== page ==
|Photo by Julian Robinson (Oz Animals)|
varied sitella (en); trepadeira-austral-variável (pt); néositte variée (fr); neosita variable (es); spiegelkleiber (de)
The varied sitella is widespread in mainland Australia and also found in Papua-New Guinea.
These birds are 10-14 cm long and weigh 13 g.
In Australia they are found in eucalypt woodlands and forests, preferring rough-barked trees like stringybarks and ironbarks or mature trees with hollows or dead branches. In New guinea they are only found in rainforests.
Varied sitellas glean the trunks and branches of trees in search of insects and other arthropods, namely weevils, ladybirds, leaf beetles, click beetles, spiders and true bugs. They are also known to take beetle and moth larvae, grasshoppers, termites, wasps, bees and, occasionally, ants.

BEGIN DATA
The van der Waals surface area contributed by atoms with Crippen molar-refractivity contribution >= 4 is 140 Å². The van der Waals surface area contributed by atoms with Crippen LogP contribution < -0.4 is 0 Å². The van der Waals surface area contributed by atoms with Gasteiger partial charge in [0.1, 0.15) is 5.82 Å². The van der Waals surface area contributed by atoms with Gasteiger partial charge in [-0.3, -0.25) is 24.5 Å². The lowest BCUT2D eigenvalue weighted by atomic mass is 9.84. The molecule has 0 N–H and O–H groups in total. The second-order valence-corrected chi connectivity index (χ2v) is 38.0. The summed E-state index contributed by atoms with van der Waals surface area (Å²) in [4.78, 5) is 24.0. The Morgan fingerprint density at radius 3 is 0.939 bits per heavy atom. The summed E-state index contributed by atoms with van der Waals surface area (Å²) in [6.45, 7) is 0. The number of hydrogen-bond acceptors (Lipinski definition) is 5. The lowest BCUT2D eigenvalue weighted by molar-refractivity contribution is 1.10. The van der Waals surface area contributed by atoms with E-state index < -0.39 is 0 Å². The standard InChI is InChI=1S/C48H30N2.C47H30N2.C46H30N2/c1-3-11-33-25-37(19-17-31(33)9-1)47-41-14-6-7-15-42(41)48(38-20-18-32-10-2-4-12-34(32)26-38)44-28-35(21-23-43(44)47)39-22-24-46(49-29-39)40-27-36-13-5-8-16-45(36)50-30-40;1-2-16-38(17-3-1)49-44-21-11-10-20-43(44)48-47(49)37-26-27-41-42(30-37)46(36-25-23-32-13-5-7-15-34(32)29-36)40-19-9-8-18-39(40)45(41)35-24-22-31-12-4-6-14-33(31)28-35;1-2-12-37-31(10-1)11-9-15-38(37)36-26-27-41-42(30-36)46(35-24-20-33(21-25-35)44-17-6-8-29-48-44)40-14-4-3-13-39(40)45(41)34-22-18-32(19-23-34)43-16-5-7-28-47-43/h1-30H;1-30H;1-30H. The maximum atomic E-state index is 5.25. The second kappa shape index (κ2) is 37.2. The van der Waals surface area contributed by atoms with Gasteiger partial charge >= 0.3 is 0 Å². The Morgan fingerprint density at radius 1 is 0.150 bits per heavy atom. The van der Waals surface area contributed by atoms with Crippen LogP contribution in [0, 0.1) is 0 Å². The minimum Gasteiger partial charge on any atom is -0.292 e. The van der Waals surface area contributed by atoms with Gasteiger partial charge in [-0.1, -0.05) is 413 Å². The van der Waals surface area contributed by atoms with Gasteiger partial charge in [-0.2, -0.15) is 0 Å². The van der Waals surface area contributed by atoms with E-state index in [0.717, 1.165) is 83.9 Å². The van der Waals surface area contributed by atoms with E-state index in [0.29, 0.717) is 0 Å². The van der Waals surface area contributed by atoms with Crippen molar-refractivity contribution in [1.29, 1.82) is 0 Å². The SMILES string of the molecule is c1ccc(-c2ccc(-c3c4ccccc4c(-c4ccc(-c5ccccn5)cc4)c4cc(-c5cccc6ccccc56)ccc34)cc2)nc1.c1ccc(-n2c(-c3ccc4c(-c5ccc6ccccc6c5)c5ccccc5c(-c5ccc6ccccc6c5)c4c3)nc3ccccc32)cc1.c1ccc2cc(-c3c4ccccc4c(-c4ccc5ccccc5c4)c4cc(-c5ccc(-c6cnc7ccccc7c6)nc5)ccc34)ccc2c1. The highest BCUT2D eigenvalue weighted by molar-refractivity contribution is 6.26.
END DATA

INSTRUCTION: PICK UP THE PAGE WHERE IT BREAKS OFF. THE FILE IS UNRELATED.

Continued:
These birds breed in June-April. They usually breed cooperatively, with the breeding pair having several helpers. They nest is a deep open cup, like a cone, of bark and spider web, decorated on the outside with long pieces of bark, camouflaged to look like the fork or branch where it is placed. There the female lays 2-3 eggs, which she incubates alone for 13-20 days while being fed by the breeding male and helpers. The chicks are fed by both parents and the helpers and fledge 18-20 days after hatching, but remain with their parents for another 2-3 months.
IUCN status - LC (Least concern)
This species has a very large breeding range and is reported to be common in Australia and uncommon or locally common on New Guinea. This population is suspected to be in decline owing to ongoing habitat destruction.